Embrace Complexity; Tighten Your Feedback Loops

Embrace Complexity; Tighten Your Feedback Loops


This post contains a transcript of the talk I wrote for and gave at QCon New York 2023 for Vanessa Huerta Granda‘s track on resilience engineering.

The official talk title was “Embrace Complexity; Tighten Your Feedback Loops”. That’s the descriptive title for the talk that follows the conference’s guidelines about good descriptive titles. Instead I decided to follow my gut feeling and go with what I think really explains my perspective and the approach I bring with me to work and even my life in general:

I take what would probably be a sardonic approach to dealing with life and systems, and so “This is all going to hell anyway” is pervasive to my approach. Things are going to be challenging. There are going to always be pressures that keep pushing our systems to the edge of chaos. I don’t think this can be fixed or avoided. Any improvement will be used to bring it right to that edge. In complex systems, the richness and variability is often there for a reason. Trying to stamp it out in favour of stronger control is likely to create weird issues.

So the best I personally hope for is to have some limited influence in steering things the best I can to delay going to hell as long as possible, but that’s it. And my talk is going to focus on a lot of these approaches, but first, I want to explain why I feel things are that way.

In what is probably my favorite paper ever, titled Moving Off The Map, Ruthanne Huising ran ethnological studies by embedding herself into projects within many large corporations doing planned organizational changes. In supporting these efforts, they were doing “tracing” of their functions, which meant gathering a lot of data about what activities take place, what interactions and hand-offs exist, what information and tools are used and required? How long do tasks take? How do people and teams deal with errors? Generally asking the question “what do we do here?” and wondering with whom they do it.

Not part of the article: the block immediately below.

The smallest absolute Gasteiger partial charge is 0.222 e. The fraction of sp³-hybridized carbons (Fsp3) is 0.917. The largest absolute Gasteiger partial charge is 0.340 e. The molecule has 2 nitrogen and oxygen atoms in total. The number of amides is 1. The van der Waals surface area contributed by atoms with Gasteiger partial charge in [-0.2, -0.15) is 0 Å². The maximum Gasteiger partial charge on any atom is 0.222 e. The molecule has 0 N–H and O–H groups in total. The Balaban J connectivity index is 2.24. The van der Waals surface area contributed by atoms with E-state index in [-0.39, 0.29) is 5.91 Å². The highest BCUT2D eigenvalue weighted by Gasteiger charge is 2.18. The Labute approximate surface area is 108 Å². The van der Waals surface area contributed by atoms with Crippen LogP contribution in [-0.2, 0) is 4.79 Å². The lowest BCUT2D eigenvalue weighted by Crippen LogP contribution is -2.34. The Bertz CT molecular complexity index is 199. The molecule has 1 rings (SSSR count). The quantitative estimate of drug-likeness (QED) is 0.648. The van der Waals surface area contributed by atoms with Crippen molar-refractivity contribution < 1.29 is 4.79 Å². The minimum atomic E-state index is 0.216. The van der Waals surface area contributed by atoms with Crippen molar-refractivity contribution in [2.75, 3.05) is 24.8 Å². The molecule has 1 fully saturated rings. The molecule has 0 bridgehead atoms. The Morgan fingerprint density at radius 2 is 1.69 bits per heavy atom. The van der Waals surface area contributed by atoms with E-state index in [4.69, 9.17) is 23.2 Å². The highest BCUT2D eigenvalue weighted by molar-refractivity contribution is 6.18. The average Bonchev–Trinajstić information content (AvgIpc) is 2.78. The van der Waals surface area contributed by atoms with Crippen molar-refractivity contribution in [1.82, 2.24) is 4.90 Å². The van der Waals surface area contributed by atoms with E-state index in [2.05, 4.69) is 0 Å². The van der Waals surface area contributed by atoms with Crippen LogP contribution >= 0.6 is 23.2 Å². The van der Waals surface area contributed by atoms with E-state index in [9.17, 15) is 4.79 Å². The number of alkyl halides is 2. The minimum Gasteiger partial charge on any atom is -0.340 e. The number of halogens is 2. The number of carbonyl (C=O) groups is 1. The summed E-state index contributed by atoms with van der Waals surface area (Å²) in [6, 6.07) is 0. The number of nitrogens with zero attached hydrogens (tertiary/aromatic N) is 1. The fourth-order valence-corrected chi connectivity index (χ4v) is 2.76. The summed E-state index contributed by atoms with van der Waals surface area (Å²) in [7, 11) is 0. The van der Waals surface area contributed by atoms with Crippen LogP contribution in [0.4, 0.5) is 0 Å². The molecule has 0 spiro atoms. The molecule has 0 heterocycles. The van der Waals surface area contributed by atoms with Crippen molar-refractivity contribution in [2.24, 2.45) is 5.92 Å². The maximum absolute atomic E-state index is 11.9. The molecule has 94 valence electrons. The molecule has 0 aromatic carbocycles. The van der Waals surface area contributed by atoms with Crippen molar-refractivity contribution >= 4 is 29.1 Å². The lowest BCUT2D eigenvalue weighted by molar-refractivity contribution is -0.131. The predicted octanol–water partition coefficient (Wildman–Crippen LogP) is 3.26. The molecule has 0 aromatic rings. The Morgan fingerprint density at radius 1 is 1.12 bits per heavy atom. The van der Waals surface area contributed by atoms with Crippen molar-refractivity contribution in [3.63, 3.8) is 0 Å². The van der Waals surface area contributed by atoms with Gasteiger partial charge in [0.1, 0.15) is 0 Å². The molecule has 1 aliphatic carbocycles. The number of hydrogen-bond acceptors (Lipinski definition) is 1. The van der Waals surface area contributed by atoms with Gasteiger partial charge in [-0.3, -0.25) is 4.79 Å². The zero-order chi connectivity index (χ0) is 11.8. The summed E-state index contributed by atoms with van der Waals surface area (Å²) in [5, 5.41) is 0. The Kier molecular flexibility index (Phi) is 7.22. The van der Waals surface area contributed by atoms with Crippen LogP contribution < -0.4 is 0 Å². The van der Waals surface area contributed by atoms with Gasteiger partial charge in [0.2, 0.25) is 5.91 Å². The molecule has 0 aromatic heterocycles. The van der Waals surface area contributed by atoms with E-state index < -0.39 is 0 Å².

To build these maps they generally reached out to experts within the organization who were supposed to know how things were working. Even then, they were really surprised.

One explained that “it was like the sun rose for the first time… I saw the bigger picture.” Participants had never seen the pieces (jobs, technologies, tools, and routines) connected in one place, and they realized that their prior view was narrow and fractured, despite being considered experts.

Others would state that “the problem is that it was not designed in the first place.” The system was not designed nor coordinated, but generally showed the result of various parts of the organization making their own decisions, solving local problems, and adapting in a decentralized manner.

The last quote comes from events when a manager at one of the organizations walked the CEO through the map, highlighting the lack of design and the disconnect between strategy and operations. The CEO sat down, put his head on the table, and said, “This is even more fucked up than I imagined.” He realized that the operation of his organization was out of his control, and that his grasp on it was imaginary.

One of the most surprising results reported in there was about tracking the people who participated in organizing and running the change projects, and seeing who got promoted, who left, and who moved around the org or industry they were in.